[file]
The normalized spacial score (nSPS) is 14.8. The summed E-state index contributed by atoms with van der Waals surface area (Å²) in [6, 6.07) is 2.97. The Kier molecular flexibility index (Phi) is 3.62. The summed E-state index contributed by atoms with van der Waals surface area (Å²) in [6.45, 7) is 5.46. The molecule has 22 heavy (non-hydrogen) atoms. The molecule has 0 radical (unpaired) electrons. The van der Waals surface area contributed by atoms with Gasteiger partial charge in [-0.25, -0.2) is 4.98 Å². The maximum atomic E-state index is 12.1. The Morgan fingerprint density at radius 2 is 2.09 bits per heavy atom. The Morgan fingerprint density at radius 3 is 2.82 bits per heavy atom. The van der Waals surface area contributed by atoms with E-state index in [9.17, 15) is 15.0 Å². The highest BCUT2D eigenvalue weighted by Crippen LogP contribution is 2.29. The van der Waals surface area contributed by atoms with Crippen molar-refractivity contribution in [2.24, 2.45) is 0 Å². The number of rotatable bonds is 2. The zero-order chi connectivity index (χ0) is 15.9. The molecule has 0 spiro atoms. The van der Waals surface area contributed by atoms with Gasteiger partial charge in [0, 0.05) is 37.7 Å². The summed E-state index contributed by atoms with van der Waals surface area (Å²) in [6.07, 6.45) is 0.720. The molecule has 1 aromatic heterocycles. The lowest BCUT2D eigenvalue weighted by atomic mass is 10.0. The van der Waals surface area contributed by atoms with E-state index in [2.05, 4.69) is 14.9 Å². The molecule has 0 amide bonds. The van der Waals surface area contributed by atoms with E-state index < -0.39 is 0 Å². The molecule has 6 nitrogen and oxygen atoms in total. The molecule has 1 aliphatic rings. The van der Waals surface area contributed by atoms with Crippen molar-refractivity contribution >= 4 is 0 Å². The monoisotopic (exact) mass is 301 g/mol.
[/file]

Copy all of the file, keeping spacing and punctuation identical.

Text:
The normalized spacial score (nSPS) is 14.8. The summed E-state index contributed by atoms with van der Waals surface area (Å²) in [6, 6.07) is 2.97. The Kier molecular flexibility index (Phi) is 3.62. The summed E-state index contributed by atoms with van der Waals surface area (Å²) in [6.45, 7) is 5.46. The molecule has 22 heavy (non-hydrogen) atoms. The molecule has 0 radical (unpaired) electrons. The van der Waals surface area contributed by atoms with Gasteiger partial charge in [-0.25, -0.2) is 4.98 Å². The maximum atomic E-state index is 12.1. The Morgan fingerprint density at radius 2 is 2.09 bits per heavy atom. The Morgan fingerprint density at radius 3 is 2.82 bits per heavy atom. The van der Waals surface area contributed by atoms with E-state index in [9.17, 15) is 15.0 Å². The highest BCUT2D eigenvalue weighted by Crippen LogP contribution is 2.29. The van der Waals surface area contributed by atoms with Crippen molar-refractivity contribution in [2.24, 2.45) is 0 Å². The number of rotatable bonds is 2. The zero-order chi connectivity index (χ0) is 15.9. The molecule has 0 spiro atoms. The van der Waals surface area contributed by atoms with Gasteiger partial charge in [0, 0.05) is 37.7 Å². The summed E-state index contributed by atoms with van der Waals surface area (Å²) in [6.07, 6.45) is 0.720. The molecule has 1 aromatic heterocycles. The lowest BCUT2D eigenvalue weighted by atomic mass is 10.0. The van der Waals surface area contributed by atoms with E-state index in [2.05, 4.69) is 14.9 Å². The molecule has 0 amide bonds. The van der Waals surface area contributed by atoms with E-state index < -0.39 is 0 Å². The molecule has 6 nitrogen and oxygen atoms in total. The molecule has 1 aliphatic rings. The van der Waals surface area contributed by atoms with Crippen molar-refractivity contribution >= 4 is 0 Å². The monoisotopic (exact) mass is 301 g/mol.